IN 1958, YVES KLEIN scandalized the Parisian public by presenting nothing but a whitewashed room with a lone, empty vitrine at Galerie Iris Clert. The exhibition, known as "Le Vide" (The Void), was marked by the momentousness of its opening. Among the guests was Albert Camus, who presented Klein with a piece of paper bearing the phrase "Avec le vide les pleins pouvoirs" (With the void, full powers). The room, Klein asserted, contained an "invisible pictorial state," one that is "direct" and requires no "intermediaries." Yet these claims of pure presence had to be reinforced: Klein limited the number of visitors allowed in the room at one time by stationing a pair of security guards at the gallery's entrance, served cocktails that tinged drinkers' urine blue, and retrospectively wrote a hyperbolic account of the event in the present tense. In all respects, "The Void" was a highly mediated event, one that teased the public with the promise of empowerment--granting them freedom from ossified pictorial conventions and inviting them to unleash their own "affective presence"--while allowing Klein to keep authority firmly in his grasp.
Fifty-two years later, Camus's words return as the celebratory title of Klein's much-anticipated US retrospective, framing the reception of approximately two hundred works from every stage of the artist's brief but prodigious career. Organized by the Hirshhorn Museum and Sculpture Garden, Washington, DC, and the Walker Art Center, Minneapolis, in association with the Yves Klein Archives, Paris, the exhibition is the first undertaking of such scale on American shores since 1982. The curators, Kerry Brougher and Philippe Vergne, thus had a monumental task: that of critically examining Klein's aesthetic identity from a contemporary perspective while introducing the artist to a public largely unfamiliar with his practice. Complicating such an endeavor are the peculiarities of the subject itself: Any analysis of Klein must also take into account the artist's own attempts to erect a scaffolding for the reception of his work by self-consciously eliding his biography with a sensationalized practice.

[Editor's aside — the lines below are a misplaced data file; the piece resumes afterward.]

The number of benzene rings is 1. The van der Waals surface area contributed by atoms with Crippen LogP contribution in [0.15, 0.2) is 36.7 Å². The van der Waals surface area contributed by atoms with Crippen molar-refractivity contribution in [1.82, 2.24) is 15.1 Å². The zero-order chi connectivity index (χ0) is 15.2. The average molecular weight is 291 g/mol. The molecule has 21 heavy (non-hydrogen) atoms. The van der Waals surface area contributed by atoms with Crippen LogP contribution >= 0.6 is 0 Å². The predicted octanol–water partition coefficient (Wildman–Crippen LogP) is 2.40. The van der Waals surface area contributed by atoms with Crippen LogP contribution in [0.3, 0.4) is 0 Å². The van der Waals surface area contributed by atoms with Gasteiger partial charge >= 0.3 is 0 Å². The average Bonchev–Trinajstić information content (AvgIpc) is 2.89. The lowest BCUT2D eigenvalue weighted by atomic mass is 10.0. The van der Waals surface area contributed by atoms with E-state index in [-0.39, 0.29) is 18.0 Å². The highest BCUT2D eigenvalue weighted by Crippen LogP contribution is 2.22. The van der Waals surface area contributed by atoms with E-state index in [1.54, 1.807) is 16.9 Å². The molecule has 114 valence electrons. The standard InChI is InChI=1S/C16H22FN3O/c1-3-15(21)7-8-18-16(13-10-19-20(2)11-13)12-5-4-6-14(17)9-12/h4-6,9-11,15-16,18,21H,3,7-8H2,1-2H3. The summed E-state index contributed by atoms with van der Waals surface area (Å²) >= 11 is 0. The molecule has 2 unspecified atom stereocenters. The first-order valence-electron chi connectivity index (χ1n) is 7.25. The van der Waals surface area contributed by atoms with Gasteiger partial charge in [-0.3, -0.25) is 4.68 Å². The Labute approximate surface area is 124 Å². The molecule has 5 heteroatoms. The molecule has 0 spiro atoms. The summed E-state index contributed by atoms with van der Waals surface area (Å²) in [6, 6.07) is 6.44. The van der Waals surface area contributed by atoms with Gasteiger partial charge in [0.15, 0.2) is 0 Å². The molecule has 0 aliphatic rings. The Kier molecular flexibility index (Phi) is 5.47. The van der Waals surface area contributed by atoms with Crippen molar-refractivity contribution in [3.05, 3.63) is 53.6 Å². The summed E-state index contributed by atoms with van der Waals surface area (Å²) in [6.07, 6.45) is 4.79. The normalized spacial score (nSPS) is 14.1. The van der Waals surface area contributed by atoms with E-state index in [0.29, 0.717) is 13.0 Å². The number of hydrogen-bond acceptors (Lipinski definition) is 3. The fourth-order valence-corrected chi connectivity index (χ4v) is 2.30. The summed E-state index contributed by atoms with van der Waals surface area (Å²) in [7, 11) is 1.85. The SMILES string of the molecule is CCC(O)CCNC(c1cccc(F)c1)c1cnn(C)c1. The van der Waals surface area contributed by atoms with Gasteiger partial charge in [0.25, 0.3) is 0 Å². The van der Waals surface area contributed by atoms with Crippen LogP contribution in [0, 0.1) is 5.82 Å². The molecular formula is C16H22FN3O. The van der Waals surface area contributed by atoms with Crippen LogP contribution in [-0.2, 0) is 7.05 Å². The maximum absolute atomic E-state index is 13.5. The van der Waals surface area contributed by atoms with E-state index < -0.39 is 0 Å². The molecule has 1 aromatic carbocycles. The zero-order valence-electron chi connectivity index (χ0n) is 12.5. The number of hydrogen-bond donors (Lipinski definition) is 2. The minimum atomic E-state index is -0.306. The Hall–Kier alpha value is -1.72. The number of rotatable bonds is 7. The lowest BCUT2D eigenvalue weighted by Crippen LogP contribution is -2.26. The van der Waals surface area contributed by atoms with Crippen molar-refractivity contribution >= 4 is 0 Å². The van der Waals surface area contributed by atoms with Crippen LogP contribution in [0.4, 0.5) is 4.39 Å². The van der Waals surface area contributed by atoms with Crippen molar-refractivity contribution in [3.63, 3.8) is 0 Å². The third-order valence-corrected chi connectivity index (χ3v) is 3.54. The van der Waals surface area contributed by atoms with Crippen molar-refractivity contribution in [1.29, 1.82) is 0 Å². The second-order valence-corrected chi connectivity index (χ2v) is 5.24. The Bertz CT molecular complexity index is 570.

Throughout his lifetime, Klein diffused brash posturing and lofty claims by generating texts (intimate journals, personal and professional correspondence, press releases, and essays) and cleverly manipulating the media (courting newspaper coverage and radio interviews, doctoring photographs, and producing--and frequently revising--accounts of his life and work). In this, he was aided by his de facto mouthpiece, the critic Pierre Restany, who gave shape to many of Klein's core arguments in print and elevated the artist to the helm of the Nouveau Realistes. The crux of Klein's message, articulated most directly in his 1959 text "Overcoming the Problematics of Art," is that "painting today is no longer a function of the eye; it is the function of the one thing we may not possess within ourselves: our LIFE." Though Klein was not alone in his efforts to dismantle art's autonomy--many artists of the period had similar concerns--he went one step further, effectively transforming his life into the hermeneutic grounding for his work and, in doing so, inspiring scores of analyses that consider his self-created myth as empirical data. Indeed, if Klein's painstakingly constructed persona and retrospectively revised biography cannot be separated from his artistic project, it is by now clear that they should be regarded as aesthetic inventions in their own right. At various moments in his life, most often simultaneously, Klein inhabited the roles of bourgeois, judoka, painter, charlatan, showman, and mystic, each persona fabricated with the same artistic license and according to the same provocation and paradox as his artworks. These very issues have been addressed in the exponential increase of Klein scholarship since the 1980s and, more recently, in the exhibitions at the Schirn Kunsthalle Frankfurt in 2004 and the Centre Pompidou, Paris, in 2006 (full disclosure: I contributed essays to both catalogues). …